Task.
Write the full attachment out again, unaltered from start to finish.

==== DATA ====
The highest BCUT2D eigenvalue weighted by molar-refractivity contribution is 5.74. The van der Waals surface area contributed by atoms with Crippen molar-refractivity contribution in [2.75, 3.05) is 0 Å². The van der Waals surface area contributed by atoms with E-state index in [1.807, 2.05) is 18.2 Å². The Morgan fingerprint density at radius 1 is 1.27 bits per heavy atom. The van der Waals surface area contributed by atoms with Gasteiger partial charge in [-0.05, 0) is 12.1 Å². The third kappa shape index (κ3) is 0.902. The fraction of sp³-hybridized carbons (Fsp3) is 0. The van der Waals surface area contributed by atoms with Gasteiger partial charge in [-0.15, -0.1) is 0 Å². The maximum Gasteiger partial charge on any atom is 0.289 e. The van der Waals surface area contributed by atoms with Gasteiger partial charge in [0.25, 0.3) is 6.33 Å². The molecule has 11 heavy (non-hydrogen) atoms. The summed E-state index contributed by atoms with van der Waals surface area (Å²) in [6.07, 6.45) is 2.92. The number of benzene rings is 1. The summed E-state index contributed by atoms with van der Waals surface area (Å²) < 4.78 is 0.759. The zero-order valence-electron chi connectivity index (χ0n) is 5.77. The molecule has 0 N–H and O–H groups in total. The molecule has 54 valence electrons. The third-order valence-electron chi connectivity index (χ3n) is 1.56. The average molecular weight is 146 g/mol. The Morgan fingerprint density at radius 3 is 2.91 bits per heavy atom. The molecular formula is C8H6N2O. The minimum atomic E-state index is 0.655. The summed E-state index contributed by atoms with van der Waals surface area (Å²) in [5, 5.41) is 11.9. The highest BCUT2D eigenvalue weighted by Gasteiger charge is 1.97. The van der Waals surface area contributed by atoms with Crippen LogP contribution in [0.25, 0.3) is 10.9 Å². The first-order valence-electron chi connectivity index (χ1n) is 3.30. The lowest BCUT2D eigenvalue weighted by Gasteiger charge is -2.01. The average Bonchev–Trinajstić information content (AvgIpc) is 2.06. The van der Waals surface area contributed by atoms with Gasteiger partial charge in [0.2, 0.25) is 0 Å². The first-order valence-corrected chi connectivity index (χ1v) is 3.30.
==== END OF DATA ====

The highest BCUT2D eigenvalue weighted by molar-refractivity contribution is 5.74. The van der Waals surface area contributed by atoms with Crippen molar-refractivity contribution in [2.75, 3.05) is 0 Å². The van der Waals surface area contributed by atoms with E-state index in [1.807, 2.05) is 18.2 Å². The Morgan fingerprint density at radius 1 is 1.27 bits per heavy atom. The van der Waals surface area contributed by atoms with Gasteiger partial charge in [-0.05, 0) is 12.1 Å². The third kappa shape index (κ3) is 0.902. The fraction of sp³-hybridized carbons (Fsp3) is 0. The van der Waals surface area contributed by atoms with Gasteiger partial charge in [-0.15, -0.1) is 0 Å². The maximum Gasteiger partial charge on any atom is 0.289 e. The van der Waals surface area contributed by atoms with Gasteiger partial charge in [0.25, 0.3) is 6.33 Å². The molecule has 11 heavy (non-hydrogen) atoms. The summed E-state index contributed by atoms with van der Waals surface area (Å²) in [6.07, 6.45) is 2.92. The number of benzene rings is 1. The summed E-state index contributed by atoms with van der Waals surface area (Å²) < 4.78 is 0.759. The zero-order valence-electron chi connectivity index (χ0n) is 5.77. The molecule has 0 N–H and O–H groups in total. The molecule has 54 valence electrons. The third-order valence-electron chi connectivity index (χ3n) is 1.56. The average molecular weight is 146 g/mol. The Morgan fingerprint density at radius 3 is 2.91 bits per heavy atom. The molecular formula is C8H6N2O. The minimum atomic E-state index is 0.655. The summed E-state index contributed by atoms with van der Waals surface area (Å²) in [5, 5.41) is 11.9. The highest BCUT2D eigenvalue weighted by Gasteiger charge is 1.97. The van der Waals surface area contributed by atoms with Crippen LogP contribution in [0.25, 0.3) is 10.9 Å². The first-order valence-electron chi connectivity index (χ1n) is 3.30. The lowest BCUT2D eigenvalue weighted by Gasteiger charge is -2.01. The average Bonchev–Trinajstić information content (AvgIpc) is 2.06. The van der Waals surface area contributed by atoms with Gasteiger partial charge in [0.2, 0.25) is 0 Å². The first-order valence-corrected chi connectivity index (χ1v) is 3.30.